The Transcontinental Railroad, one of the great infrastructure triumphs in U.S. history, turns 150 years old May 10.
The ASCE History and Heritage Committee is celebrating with the Golden Spike 150th Anniversary history symposia, May 5-6, in Sacramento, CA.
Among the speakers is renowned civil engineering historian and ASCE Distinguished Member Raymond Paul Giroux, whose previous lectures highlighted such landmark projects as the Golden Gate Bridge, Panama Canal, Brooklyn Bridge, Hoover Dam, Grand Coulee Dam, and the Eads Bridge.
His talk, “The Bridges, Tunnels, and Track of the Transcontinental Railroad,” will outline why he thinks the railroad is even more remarkable, even more forward-thinking than most civil engineers already realize.
Giroux talked with ASCE News about the civil engineering project that united the country.
ASCE News: What’s something you’ve learned that maybe surprised you in doing research for your Transcontinental Railroad lecture?
Paul Giroux: When many people learn about the Transcontinental Railroad, there is usually some casual understanding of the complexity of effort required to plan the route. I do not feel that most published historical accounts of the route planning really do it justice.
The variables that dictated a good railroad track system and alignment were complex, with infinite possible options to evaluate. Indeed, civil engineers led the way, exploring and surveying the potential routes.
Yet, beyond the surveying process, original documentation indicates civil engineers took into consideration social and political factors as well as technical feasibility and financial viability of differing route options. Further, they made detailed analysis of the differing amount of construction effort and cost required for the bridges, tunnels, and tracks for the route options.
Remarkably, they did this all with manual surveying and analysis methods, all with great accuracy.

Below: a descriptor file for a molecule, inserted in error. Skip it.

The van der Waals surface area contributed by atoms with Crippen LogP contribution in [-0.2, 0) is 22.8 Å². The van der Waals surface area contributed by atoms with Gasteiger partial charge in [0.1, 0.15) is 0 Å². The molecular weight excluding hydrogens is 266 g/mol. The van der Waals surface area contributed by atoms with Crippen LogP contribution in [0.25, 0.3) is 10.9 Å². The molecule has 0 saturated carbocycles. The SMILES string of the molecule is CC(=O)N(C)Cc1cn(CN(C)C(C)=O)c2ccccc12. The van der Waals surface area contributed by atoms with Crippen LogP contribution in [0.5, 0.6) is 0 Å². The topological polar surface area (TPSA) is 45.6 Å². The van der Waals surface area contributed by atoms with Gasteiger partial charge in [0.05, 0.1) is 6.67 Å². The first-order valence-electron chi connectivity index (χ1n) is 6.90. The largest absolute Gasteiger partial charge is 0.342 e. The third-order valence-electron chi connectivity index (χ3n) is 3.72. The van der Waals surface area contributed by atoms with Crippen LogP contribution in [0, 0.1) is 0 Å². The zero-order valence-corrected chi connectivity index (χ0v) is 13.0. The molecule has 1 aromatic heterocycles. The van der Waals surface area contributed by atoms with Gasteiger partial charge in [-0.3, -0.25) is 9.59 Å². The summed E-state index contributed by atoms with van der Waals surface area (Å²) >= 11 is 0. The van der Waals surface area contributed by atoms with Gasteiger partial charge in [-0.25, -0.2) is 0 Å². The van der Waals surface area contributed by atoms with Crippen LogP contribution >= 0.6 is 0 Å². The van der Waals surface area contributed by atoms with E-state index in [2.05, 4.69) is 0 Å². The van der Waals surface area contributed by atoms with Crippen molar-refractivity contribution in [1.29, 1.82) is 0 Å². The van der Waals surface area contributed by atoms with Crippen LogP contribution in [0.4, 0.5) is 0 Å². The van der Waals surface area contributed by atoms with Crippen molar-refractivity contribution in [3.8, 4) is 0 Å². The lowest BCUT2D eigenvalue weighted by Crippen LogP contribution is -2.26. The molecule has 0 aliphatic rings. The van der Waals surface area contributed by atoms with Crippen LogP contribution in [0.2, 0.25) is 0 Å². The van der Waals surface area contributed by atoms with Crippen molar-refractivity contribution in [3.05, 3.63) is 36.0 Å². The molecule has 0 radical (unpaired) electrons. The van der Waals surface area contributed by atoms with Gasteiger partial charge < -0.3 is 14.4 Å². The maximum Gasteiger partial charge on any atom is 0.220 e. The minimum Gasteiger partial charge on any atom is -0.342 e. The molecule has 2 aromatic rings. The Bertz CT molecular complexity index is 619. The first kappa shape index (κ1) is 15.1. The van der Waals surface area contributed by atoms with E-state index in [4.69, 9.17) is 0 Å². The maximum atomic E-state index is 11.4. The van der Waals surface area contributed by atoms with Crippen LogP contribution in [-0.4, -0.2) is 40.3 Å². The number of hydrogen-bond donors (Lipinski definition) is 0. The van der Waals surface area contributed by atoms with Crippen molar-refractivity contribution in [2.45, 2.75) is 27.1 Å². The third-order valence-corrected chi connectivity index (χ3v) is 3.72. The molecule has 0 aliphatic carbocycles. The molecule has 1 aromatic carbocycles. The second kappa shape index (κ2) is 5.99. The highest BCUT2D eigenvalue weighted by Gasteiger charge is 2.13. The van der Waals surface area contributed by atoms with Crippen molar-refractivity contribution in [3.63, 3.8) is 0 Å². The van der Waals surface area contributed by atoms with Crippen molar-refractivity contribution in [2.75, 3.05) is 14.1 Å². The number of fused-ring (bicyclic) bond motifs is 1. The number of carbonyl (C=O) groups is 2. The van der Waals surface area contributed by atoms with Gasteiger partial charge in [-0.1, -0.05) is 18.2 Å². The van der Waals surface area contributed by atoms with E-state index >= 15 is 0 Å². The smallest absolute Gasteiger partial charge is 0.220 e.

ASCE News: What in particular should civil engineers be most proud of when it comes to the history and innovation of the Transcontinental Railroad?
Giroux: In the mid-19th century, the civil engineering profession was in its infancy in the United States. In fact, the 1850 U.S. Census listed only 572 civil engineers in the entire country.
The body of knowledge for railroad design and construction was rapidly evolving at this time. We should all be proud of the courage, skill, resourcefulness, and fortitude of the civil engineers who worked on the Transcontinental Railroad. Their efforts not only helped build the 1,800-mile Transcontinental Railroad, but also influenced the body of knowledge at a very transformative time in the profession.
ASCE News: What lessons do the Transcontinental Railroad teach us about how the civil engineering profession can evolve going forward?
Giroux: In an age of specialization in the civil engineering profession, the story of the Transcontinental Railroad reminds us of the importance of understanding the entire process to plan, design, and construct any project.
The civil engineers of the Transcontinental Railroad were resourceful, relying on all of their knowledge and skill to make sound judgments and solid structures. Further, they were ever mindful of the importance of improving cost and schedule through the use of extemporaneous temporary structures and work-around solutions to advance the railroad while permanent solutions could be developed off of the critical path. Great stuff!
Paul Giroux will be speaking around the country throughout the year, including at the Stanford Historical Society May 7 and delivering the annual David Hunter Lecture June 6 at the ASCE Structural Engineering Institute New Orleans Branch.
Learn more about ASCE’s Golden Spike 150th Anniversary history symposia.